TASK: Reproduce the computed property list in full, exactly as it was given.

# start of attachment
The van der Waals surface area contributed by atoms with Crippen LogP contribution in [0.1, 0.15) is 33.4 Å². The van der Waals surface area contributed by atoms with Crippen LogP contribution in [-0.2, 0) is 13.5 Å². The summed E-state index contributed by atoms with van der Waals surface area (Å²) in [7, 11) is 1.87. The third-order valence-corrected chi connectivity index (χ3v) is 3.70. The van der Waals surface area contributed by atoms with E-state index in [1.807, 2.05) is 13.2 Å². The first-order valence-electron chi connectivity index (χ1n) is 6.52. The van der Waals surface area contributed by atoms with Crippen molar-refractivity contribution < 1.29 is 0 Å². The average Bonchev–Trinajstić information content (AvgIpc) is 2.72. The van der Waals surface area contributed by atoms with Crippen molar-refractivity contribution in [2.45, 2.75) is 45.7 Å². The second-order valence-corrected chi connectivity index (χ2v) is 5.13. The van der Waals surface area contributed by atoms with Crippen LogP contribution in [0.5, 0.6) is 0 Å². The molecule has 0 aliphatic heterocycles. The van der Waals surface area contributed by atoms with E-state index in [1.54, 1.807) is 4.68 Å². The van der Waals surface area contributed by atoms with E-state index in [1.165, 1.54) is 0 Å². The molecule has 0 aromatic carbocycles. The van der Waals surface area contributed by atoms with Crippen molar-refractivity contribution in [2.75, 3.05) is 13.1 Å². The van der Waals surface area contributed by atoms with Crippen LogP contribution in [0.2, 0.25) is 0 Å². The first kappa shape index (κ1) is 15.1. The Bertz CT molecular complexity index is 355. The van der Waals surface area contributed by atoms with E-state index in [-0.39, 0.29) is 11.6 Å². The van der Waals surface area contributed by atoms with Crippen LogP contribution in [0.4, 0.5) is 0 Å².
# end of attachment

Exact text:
The van der Waals surface area contributed by atoms with Crippen LogP contribution in [0.1, 0.15) is 33.4 Å². The van der Waals surface area contributed by atoms with Crippen LogP contribution in [-0.2, 0) is 13.5 Å². The summed E-state index contributed by atoms with van der Waals surface area (Å²) in [7, 11) is 1.87. The third-order valence-corrected chi connectivity index (χ3v) is 3.70. The van der Waals surface area contributed by atoms with E-state index in [1.807, 2.05) is 13.2 Å². The first-order valence-electron chi connectivity index (χ1n) is 6.52. The van der Waals surface area contributed by atoms with Crippen molar-refractivity contribution < 1.29 is 0 Å². The average Bonchev–Trinajstić information content (AvgIpc) is 2.72. The van der Waals surface area contributed by atoms with Crippen molar-refractivity contribution in [2.45, 2.75) is 45.7 Å². The second-order valence-corrected chi connectivity index (χ2v) is 5.13. The van der Waals surface area contributed by atoms with Crippen LogP contribution in [0.5, 0.6) is 0 Å². The molecule has 0 aliphatic heterocycles. The van der Waals surface area contributed by atoms with E-state index in [1.54, 1.807) is 4.68 Å². The van der Waals surface area contributed by atoms with E-state index in [1.165, 1.54) is 0 Å². The molecule has 0 aromatic carbocycles. The van der Waals surface area contributed by atoms with Crippen molar-refractivity contribution in [2.75, 3.05) is 13.1 Å². The van der Waals surface area contributed by atoms with Crippen LogP contribution in [0.2, 0.25) is 0 Å². The first kappa shape index (κ1) is 15.1. The Bertz CT molecular complexity index is 355. The van der Waals surface area contributed by atoms with E-state index in [-0.39, 0.29) is 11.6 Å². The van der Waals surface area contributed by atoms with Crippen LogP contribution in [0.4, 0.5) is 0 Å².